Table of Contents
- MRSA infections facts
- What is methicillin-resistant Staphylococcus aureus (MRSA)?
- What is methicillin-resistant Staphylococcus aureus (MRSA)? (Continued)
- What does a MRSA infection look like?
- What are the risk factors for MRSA infections?
- What are the signs and symptoms of a MRSA infection?
- How is a MRSA infection transmitted or spread?
- What tests do health-care professionals use to diagnose a MRSA infection?
- What types of doctors treat MRSA infections?
- How should caregivers treat MRSA patients at home?
- What is the treatment for a MRSA infection?
- What is the treatment for a MRSA infection? (Continued)
- What is the prognosis of a MRSA infection?
- How can people prevent a MRSA infection?
- What are the potential complications of a MRSA infection?
- What is a superbug?
- Where are other MRSA information sources?
Quick GuideMRSA Infection: Causes, Symptoms, and Treatment
What types of doctors treat MRSA infections?
Since MRSA can affect any organ, different doctors may be involved in caring for someone with MRSA. Most surgeons and primary-care doctors, such as family practice specialists, pediatricians, internists, and emergency-care doctors, can treat MRSA infections. Complicated or deep MRSA infections are often treated by an infectious-diseases specialist who is consulted by another doctor. A pulmonologist (lung specialist) may help to treat patients with MRSA pneumonia. A cardiologist (heart specialist) may help to diagnose MRSA infection of the heart valves. Specialist surgeons may be needed to treat deep MRSA infections in different parts of the body, such as an orthopedist (bone surgeon), podiatrist (foot surgeon), vascular (blood vessel surgeon), or cardiovascular (heart) surgeons.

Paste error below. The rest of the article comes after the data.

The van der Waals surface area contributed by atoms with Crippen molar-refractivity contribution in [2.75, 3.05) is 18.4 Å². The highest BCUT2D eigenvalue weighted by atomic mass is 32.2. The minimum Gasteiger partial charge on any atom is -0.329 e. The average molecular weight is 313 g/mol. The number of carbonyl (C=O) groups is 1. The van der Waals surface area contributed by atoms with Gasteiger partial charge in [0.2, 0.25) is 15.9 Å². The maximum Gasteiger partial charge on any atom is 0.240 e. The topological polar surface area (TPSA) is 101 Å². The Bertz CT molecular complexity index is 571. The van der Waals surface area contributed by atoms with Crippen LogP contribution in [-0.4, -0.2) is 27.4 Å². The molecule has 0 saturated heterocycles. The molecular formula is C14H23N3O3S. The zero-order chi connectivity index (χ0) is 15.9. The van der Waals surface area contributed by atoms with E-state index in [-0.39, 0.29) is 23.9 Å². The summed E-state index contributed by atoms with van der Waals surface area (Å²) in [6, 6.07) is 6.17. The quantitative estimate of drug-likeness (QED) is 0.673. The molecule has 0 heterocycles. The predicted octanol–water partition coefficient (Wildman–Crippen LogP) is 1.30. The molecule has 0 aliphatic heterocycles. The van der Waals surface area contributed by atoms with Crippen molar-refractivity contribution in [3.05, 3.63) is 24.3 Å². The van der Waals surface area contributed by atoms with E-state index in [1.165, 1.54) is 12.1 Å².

How should caregivers treat MRSA patients at home?
The CDC states that healthy caregivers are unlikely to become infected while caring for MRSA patients at home. Patients with MRSA and their caregivers should do the following:
- Clean hands often, especially before and after changing wound dressings or bandages.
- Keep any wounds clean and change bandages as instructed until healed.
- Avoid sharing personal items such as towels or razors.
- Wash and dry clothes and bed linens with detergent and the temperatures recommended on the labels. Cold water is adequate to remove germs if an item cannot be washed warm.
- Tell health-care providers that the person has MRSA. This includes home health nurses and aides, therapists, and personnel in doctors' offices.
- Follow all other instructions given by the doctor.
Baorto, Elizabeth P. "Staphylococcus aureus Infections.: Medscape.com. Apr. 27, 2016. <http://emedicine.medscape.com/article/971358-overview>.
Herchline, Thomas E. "Staphylococcal Infections." Medscape.com. Apr. 25, 2016. <http://emedicine.medscape.com/article/228816-overview>.
Kallen, A.J., S. Bulens, A. Reingold, et al. "Health Care-Associated Invasive MRSA Infections, 2005-2008." JAMA 304 (2010): 641-648.
1.CDC - National Institute of Allergy and Infectious Diseases (NIAID)
2.CDC - James Gathany